EVANS MILLS — Racing fans flocked to the Evans Mills Speedway this summer for another year of fast-lane fun. While they cheered from the wooden tower and grandstand as Modifieds, INEX Legends, Sport Compacts and Thunder Stocks raced around the three-eighths mile track, the new owners revved up the quality of life at the raceway behind the scenes, and not without notice.
Lee Gill, previously a top racer in the area before hanging up his helmet, and his wife, Peggy, knew what they liked in a speedway, and updated theirs based on ideas while traveling to other facilities over the years. While he said the speedway “was a turnkey facility” when he bought it in December, with a well surfaced track and all of the vital infrastructure, they made mechanical and cosmetic improvements to bolster the customer experience they wanted to provide.
Prior to and during the initial season, the couple had the entryway painted and cleaned of cattails, a strip leading to the tower and grandstand blacktopped for handicap accessibility, 80 percent of the wooden seating in the grandstand replaced, plastic railings installed along its steps, 5 percent of the defunct light bulbs in the 26 light towers replaced and more.
While the updates were “costly,” Mr. Gill, part owner of Gilco Trucking and Guilbuilt Transportation in LaFargeville and owner of about a dozen NAPA stores in central and northern New York, said he wanted to tackle them, or else perceptively minor issues would steamroll. Fans would witness a new improvement each weekend throughout much of the season, Mrs. Gill said.
“I approach stuff to win,” Mr. Gill said. “If we’re up with the speedway, up with the right people and the right angle, we come out on top.”
The LaFargeville couple’s investments paid off, not only through the compliments Mrs. Gill said they received from fans, but in attendance. While the number of participants and fans fluctuated each Saturday, Mr. Gill said the speedway experienced an overall increase in viewership and racers. Their first night, May 4, attracted 25 drivers and 300 spectators, but their final night, Sept. 21, garnered 60 and 1,000 respectively. The couple planned to host one more event Saturday, but mechanical issues and inclement weather prompted them to cancel.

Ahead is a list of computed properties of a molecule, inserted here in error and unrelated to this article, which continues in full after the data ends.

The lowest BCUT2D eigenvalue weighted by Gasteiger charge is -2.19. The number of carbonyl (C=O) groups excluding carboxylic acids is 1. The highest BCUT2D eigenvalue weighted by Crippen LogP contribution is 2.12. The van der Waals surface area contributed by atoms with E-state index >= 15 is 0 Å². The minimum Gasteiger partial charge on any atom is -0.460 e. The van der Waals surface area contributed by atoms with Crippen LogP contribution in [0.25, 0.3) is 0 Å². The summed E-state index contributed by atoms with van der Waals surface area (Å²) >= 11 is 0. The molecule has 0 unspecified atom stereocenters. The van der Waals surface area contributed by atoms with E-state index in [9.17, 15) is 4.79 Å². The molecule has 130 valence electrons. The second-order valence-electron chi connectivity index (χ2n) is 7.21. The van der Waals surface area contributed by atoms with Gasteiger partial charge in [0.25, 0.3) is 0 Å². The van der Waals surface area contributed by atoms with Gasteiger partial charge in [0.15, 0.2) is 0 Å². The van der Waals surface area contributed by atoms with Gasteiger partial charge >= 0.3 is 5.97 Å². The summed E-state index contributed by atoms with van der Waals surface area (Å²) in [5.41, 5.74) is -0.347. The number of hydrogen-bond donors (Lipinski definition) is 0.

The event that garnered the largest crowd was the Aug. 3 monster truck show, which featured renowned driver Jimmy Creten and his truck, Bounty Hunter. Mr. Gill said the event packed the raceway, adding that the tower and grandstand can house 3,500 guests, and Mrs. Gill said she remembered the crowd erupting when Mr. Creten flipped Bounty Hunter and landed it back on its tires.
Their last day paid homage to the late John W. Burr, iconic voice at race tracks around northern and central New York known for his signature “Who’s it gonna be?” remark during nail biter races. Mr. Burr died last month. The John Burr Classic, as the event was called, featured sportsman modified, super stocks and sport compact car races, as well as the Oswego Small Block Supers. The crowd cheered when he was honored.
“He was just a very exceptional man and very special to all of us,” Mrs. Gill said.
The couple’s first season yielded many lessons about how to operate the speedway each week. Mr. Gill said he learned the importance of preserving order in the competition, having a race director and scorers. They typically recruited 20 to 25 workers per event, which included six to eight volunteers. Mr. Gill said he held continuous improvement meetings with his top staffers like he would at his other businesses.
The Gills also realized they could enhance customer satisfaction with trash collection during events, not just afterward. Mrs. Gill said she witnessed guests helping the man they recruited to clean up at the races.
Audience engagement was also vital to their operation, Mrs. Gill said. During one race, they handed out oil rags to audience members to wave. The couple also thanked their guests at the conclusion of each event.
“And it’s little things, but it’s big,” Mrs. Gill said. “A lot of it boils down to treating people just the way you’d like to be treated.”
The couple launched extensive marketing efforts during their inaugural season. Mr. Gill installed banners along the track to promote Caskinette Ford, Carthage Area Hospital, F. X. Caprara Harley-Davidson, McDonald’s and other sponsors. They also installed a digital sign on Route 11 with rotating advertisements. Mrs. Gill said she promotes the speedway through Facebook, Twitter and Instagram.
“If you spend a dollar with us on marketing, you’re going to get what you paid for,” Mr. Gill said.
Unlike a race car engine after a big race, Mr. and Mrs. Gill do not plan to sit idle now that their first season has concluded. Mr. Gill said they plan to have the tower painted white, giving it a fresh and inviting look. The couple also plans to bolster its marketing, which is vital to funding the speedway.
“We’re committed financially, we’re committed emotionally,” Mrs. Gill said.